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Butterick Publishing Company / The new dressmaker; with complete and fully illustrated instructions on every point connected with sewing, dressmaking and tailoring, from the actual stitches to the cutting, making, altering, mending, and cleaning of clothes for ladies, misses, girls, children, infants, men and boys
([1921])

Chapter 10: Dresses for ladies, misses, girls and children,   pp. 51-52 PDF (586.9 KB)


Page 52

 
  FIRST SHORT DRESSES. The general rules for making infants' clothes (see
Chapter 
15, pages 73 and 80) apply to the first short dresses. They are very simple
in construction. 
  DRESSES MADE WITH A CLOS- 
ING, UNDLER    PLAAII. Ims closing 
is often used in a plaited dress. The 
closing, out under a plait and finished 
with laps for buttons and button- 
holes, is shown in Illustration 87. 
The slash for the opening is made 
under the plait a seam's width from 
the sewing. The laps are made 
double, and when attached should 
be a little narrower than the plait 
which covers them. By referring to 
the illustration, the method of join- 
ing the laps to the edges of the 
opening will be readily understood. 
  DRESSES MADE WITH YOKES. 
A yoke can be joined to a dress as 
shown in Illustration 88. 
  Cut the yoke      and   turn  the 
edge under a seam's width, clip- 
ping the edge where necessary to 
make it lie flat. Baste the yoke over 
the top of the front of the dress. To 
the wrong side, baste a bias strip of 
material with its edges turned under.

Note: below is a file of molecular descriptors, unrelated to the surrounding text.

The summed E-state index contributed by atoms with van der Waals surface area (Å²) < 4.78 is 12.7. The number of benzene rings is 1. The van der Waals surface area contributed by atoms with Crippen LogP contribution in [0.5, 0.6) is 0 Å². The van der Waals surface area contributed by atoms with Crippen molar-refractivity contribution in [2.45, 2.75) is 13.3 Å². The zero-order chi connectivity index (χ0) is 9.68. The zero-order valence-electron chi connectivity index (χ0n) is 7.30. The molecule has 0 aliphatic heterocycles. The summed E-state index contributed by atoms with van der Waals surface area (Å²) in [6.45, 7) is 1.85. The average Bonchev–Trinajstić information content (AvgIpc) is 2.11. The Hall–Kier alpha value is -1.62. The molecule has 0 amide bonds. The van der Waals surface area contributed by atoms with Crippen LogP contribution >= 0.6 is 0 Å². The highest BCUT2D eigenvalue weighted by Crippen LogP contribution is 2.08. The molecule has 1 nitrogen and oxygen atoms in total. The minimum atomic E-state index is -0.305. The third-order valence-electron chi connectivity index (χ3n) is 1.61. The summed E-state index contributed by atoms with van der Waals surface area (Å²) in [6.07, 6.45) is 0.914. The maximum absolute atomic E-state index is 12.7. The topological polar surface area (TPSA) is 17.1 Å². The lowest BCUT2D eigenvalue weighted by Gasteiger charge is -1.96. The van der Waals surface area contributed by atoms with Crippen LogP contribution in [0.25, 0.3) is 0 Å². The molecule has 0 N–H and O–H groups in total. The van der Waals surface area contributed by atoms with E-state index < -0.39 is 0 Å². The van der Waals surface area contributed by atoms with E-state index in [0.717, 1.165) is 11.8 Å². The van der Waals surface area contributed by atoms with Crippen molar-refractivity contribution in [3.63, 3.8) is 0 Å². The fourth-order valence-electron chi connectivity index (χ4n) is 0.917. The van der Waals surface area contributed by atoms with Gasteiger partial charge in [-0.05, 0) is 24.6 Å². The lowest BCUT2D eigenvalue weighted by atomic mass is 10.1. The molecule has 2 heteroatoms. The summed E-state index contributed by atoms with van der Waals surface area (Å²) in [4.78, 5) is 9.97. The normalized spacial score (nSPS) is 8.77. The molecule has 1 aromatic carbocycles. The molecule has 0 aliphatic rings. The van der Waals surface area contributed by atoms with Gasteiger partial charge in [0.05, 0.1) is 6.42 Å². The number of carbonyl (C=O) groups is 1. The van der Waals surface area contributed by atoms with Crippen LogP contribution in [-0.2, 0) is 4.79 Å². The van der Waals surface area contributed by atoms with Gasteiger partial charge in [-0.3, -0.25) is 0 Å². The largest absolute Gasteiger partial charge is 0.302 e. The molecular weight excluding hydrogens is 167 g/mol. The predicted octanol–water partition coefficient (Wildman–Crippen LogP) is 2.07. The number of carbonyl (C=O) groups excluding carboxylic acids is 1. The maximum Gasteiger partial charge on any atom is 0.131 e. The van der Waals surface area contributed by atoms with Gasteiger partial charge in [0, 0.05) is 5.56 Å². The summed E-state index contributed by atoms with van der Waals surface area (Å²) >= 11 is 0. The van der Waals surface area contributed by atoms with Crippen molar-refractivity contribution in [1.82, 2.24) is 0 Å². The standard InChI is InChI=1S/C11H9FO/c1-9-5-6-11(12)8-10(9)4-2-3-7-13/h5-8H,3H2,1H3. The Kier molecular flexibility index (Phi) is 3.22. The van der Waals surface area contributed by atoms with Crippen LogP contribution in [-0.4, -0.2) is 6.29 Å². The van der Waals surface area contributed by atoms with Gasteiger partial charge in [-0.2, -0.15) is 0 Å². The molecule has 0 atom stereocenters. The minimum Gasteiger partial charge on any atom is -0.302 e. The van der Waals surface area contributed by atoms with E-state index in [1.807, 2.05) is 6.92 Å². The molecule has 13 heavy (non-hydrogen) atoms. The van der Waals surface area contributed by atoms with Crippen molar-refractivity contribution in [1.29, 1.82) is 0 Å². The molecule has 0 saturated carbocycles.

Place two rows of stitching across 
the yoke, stitching from the outside. 
They win eaten tnrougn the bias rac- 
ing that is basted underneath, and              I1. 87. The Closing Under
a Plait 
which covers the seam, making a neat 
finish on the inside. This finish is de- 
sirable for a dress made of any material 
which is not transparent, as it makes it 
unnecessary to line the yoke. If a lining 
is used, however, it is cut like the yoke 
pattern, and the top of the dress por- 
tion is enclosed between the turned-un- 
der edges of the yoke and its lining. 
  SMOCKING is a trimming much 
used on the better class of children's 
clothes here and abroad. It is used for 
dresses, rompers, coats and little boys' 
suits. It is very pretty in colors on 
dresses of fine white batiste, nainsook, 
plain lawn, handkerchief linen, cotton 
voile, very fine cotton cr~pe and silk 
          IlL 88. Attaching Yoke to Front     mull. It is also used on the
heavier 
                                              cotton materials in white or
plain colors, 
                                              on chambray, serge, broadcloth,
crepe 
de Chine, etc. It is very easy to do with the Butterick transfers, which
not only give the 
design of the smocking but instructions for working it. 
52 
THE NEW DRESSMAKER 


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